This race has been driven by television and debates, more than campaign infrastructure, Spiliotes said.
"You don't have the grassroots organization, the fundraising," he said. "They don't have a safety net."
National frenzy can hurt N.H.
Derry Republican town chairman Jim Foley saw the nominating calendar, which put the vote just after the holidays, and the large number of nationally televised debates — more than 15 — making this race different.
The debates reduced the traditional retail campaigning, he said.
"The debates are not good for the New Hampshire primary," Foley said.
Democrat strategist Nick Clemons said it's clear the campaign has been waged more on a national stage than in early states.
"The number of debates, the importance put on campaigning in some of the bigger states with bigger delegate prizes, it definitely seemed as though less time was spent in Iowa and New Hampshire," Clemons said.
University of New Hampshire political science professor Dante Scala thinks the Romney factor has made it different.
"This hasn't been the most exciting primary season," Scala said. "The presence of a backyard candidate has had a dampening effect on the whole thing until recently."
The primary lacked an "open field battle," in Scala's view, due to the face other candidates hesitated to go all in because of Romney and his resources.
Romney not only is a former Massachusetts governor, he has a summer home on Lake Winnipesaukee and many ties to New Hampshire from his 2008 campaign. Polls put him far ahead of his rivals throughout the campaign.
"New Hampshire has a significant role because of the type of campaign. It's not media focused," Lewandowski said. "In New Hampshire, it is about who is the best organized, who puts in the work and money. Mitt Romney has done that. He has built an organization, methodically."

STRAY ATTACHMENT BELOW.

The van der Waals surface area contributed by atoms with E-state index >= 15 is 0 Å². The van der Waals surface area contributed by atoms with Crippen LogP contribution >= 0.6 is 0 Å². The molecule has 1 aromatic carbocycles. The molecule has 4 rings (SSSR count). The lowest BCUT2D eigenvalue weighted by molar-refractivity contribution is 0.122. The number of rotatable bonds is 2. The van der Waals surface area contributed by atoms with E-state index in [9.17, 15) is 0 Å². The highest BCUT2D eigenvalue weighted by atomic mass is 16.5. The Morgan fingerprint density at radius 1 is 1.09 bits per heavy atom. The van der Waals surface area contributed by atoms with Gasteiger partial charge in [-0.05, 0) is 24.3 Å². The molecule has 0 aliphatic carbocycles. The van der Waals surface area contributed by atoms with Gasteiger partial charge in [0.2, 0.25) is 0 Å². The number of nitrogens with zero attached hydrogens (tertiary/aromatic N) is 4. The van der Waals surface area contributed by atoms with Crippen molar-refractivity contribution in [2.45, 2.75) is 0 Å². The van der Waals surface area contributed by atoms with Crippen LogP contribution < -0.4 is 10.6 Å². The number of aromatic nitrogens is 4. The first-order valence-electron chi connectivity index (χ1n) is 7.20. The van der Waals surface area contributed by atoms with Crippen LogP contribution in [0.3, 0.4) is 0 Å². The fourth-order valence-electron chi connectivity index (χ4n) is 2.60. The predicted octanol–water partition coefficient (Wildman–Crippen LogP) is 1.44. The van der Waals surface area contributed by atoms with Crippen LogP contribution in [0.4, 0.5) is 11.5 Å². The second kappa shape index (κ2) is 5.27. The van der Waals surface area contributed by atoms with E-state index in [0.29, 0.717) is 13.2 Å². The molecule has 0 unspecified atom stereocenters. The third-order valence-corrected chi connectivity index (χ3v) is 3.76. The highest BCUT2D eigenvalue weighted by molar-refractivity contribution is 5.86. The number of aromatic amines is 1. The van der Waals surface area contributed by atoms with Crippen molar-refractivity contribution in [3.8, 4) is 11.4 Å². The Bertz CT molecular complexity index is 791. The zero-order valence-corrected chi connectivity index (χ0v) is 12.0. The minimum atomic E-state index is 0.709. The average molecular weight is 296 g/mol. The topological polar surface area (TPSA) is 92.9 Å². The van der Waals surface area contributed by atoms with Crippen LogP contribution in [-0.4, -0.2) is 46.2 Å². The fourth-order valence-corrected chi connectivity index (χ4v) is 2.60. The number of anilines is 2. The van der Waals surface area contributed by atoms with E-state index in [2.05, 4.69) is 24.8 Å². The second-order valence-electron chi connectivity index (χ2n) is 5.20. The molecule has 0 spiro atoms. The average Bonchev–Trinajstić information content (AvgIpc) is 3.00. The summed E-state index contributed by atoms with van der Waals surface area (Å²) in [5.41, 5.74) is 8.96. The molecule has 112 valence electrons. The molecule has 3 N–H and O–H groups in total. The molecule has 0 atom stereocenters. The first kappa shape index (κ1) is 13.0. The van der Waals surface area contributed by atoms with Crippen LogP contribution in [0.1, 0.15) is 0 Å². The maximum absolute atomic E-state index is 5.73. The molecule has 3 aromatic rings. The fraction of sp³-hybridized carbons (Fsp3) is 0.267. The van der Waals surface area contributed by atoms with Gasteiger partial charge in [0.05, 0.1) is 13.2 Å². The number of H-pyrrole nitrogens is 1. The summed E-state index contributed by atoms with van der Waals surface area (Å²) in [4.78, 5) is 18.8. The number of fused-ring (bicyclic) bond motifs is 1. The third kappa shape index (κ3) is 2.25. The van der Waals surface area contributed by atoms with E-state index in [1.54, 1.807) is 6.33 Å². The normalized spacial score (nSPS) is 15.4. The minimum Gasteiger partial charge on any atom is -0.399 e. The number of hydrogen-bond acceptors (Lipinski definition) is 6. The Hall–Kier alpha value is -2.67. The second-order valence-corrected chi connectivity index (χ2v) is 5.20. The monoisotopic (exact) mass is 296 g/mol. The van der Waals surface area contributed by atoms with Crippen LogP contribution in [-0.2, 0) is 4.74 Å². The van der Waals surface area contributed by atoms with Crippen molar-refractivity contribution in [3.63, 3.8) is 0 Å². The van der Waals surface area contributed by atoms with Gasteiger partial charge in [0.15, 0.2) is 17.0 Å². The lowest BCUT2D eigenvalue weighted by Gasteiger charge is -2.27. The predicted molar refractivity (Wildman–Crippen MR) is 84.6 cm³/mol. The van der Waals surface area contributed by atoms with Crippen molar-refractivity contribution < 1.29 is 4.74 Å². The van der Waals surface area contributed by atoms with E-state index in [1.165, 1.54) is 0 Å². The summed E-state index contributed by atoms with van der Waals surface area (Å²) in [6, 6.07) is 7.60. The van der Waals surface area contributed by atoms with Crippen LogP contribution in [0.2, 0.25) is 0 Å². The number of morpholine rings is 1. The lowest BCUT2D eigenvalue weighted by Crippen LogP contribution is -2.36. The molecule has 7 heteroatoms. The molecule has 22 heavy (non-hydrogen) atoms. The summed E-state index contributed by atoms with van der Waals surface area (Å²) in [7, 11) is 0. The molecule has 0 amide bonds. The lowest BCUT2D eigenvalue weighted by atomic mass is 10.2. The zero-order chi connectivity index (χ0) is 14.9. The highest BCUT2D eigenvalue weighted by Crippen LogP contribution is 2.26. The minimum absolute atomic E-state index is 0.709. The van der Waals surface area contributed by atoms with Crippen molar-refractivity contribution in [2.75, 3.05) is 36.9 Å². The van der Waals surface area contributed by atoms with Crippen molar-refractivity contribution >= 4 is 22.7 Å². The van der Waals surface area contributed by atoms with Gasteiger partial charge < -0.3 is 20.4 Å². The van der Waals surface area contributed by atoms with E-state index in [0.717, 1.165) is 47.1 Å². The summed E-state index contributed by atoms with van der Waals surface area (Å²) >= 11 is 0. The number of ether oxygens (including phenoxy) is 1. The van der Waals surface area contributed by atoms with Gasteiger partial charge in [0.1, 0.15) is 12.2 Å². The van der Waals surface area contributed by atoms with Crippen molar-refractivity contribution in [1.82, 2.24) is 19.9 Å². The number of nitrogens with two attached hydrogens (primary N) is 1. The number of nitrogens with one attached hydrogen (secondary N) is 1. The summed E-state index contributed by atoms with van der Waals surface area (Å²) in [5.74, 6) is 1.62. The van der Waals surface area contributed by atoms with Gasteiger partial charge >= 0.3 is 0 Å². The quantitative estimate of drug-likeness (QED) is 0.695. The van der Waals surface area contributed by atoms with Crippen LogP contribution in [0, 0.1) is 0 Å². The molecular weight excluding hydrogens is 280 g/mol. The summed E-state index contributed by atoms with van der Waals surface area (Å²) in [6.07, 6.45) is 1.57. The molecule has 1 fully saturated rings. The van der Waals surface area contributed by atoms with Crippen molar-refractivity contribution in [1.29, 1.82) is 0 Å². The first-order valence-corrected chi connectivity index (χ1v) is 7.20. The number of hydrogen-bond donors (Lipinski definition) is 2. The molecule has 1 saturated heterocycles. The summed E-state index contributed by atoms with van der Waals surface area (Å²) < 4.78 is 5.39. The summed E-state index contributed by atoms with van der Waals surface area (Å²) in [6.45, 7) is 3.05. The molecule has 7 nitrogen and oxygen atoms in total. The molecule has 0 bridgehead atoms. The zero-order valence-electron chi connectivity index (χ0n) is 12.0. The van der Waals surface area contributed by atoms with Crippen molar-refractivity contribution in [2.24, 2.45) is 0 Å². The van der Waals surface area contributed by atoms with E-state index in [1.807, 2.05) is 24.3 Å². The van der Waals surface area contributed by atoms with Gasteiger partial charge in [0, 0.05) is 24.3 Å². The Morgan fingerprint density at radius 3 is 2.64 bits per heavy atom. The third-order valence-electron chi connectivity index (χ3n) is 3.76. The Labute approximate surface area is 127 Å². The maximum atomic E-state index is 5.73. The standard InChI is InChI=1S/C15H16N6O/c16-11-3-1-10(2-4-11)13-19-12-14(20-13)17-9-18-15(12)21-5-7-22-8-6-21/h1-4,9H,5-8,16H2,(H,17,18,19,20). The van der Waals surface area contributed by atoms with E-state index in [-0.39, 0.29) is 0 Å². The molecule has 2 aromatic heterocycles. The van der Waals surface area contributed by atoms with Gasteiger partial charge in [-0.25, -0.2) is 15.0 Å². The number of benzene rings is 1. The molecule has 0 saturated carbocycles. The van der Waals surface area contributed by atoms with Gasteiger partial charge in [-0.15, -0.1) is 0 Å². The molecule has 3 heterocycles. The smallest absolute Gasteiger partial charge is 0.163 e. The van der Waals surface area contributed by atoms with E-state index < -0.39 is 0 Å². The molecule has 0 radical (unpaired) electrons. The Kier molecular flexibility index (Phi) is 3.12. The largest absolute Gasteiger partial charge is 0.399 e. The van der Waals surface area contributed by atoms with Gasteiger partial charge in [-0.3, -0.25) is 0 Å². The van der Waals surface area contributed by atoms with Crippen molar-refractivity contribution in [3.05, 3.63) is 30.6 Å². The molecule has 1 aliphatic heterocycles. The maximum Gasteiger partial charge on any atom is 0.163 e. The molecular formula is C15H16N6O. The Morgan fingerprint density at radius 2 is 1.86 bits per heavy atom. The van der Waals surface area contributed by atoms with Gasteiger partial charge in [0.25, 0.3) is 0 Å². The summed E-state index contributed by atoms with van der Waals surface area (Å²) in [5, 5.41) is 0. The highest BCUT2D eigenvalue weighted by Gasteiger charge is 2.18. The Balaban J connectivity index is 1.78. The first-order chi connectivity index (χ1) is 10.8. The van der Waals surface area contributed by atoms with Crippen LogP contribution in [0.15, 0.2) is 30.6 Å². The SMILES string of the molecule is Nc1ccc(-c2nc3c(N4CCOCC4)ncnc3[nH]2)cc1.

So this time the real battle raged elsewhere.
"That's why Iowa was a free-for-all," Scala said.
Former Utah Gov. Jon Huntsman Jr. did go all in here, but his poll numbers haven't shown him breaking out against Romney.
"He basically boxed himself in, in terms of his appeal," Scala said. "If you'd like a kinder, gentler, civil, more bipartisan Romney, I'm your guy."
Huntsman appealed to moderate, liberal Republicans, Republicans who had defected to Obama and wanted to come back home, as well as independents, Scala said.
"Huntsman reached out for those folks," he said, "but there are only so many of them."
The waiting game, then, is for how Romney will do with those final numbers and who among Sen. Rick Santorum, Congressman Ron Paul, former House speaker Newt Gingrich and Huntsman will fare well in the down-the-ballot game.
"I think the story will be that, much like God, New Hampshire helps those who help themselves," said Travis Blais, Windham town Republican chairman. "You can't expect New Hampshire to save you for no other reason than you spent a lot of time here."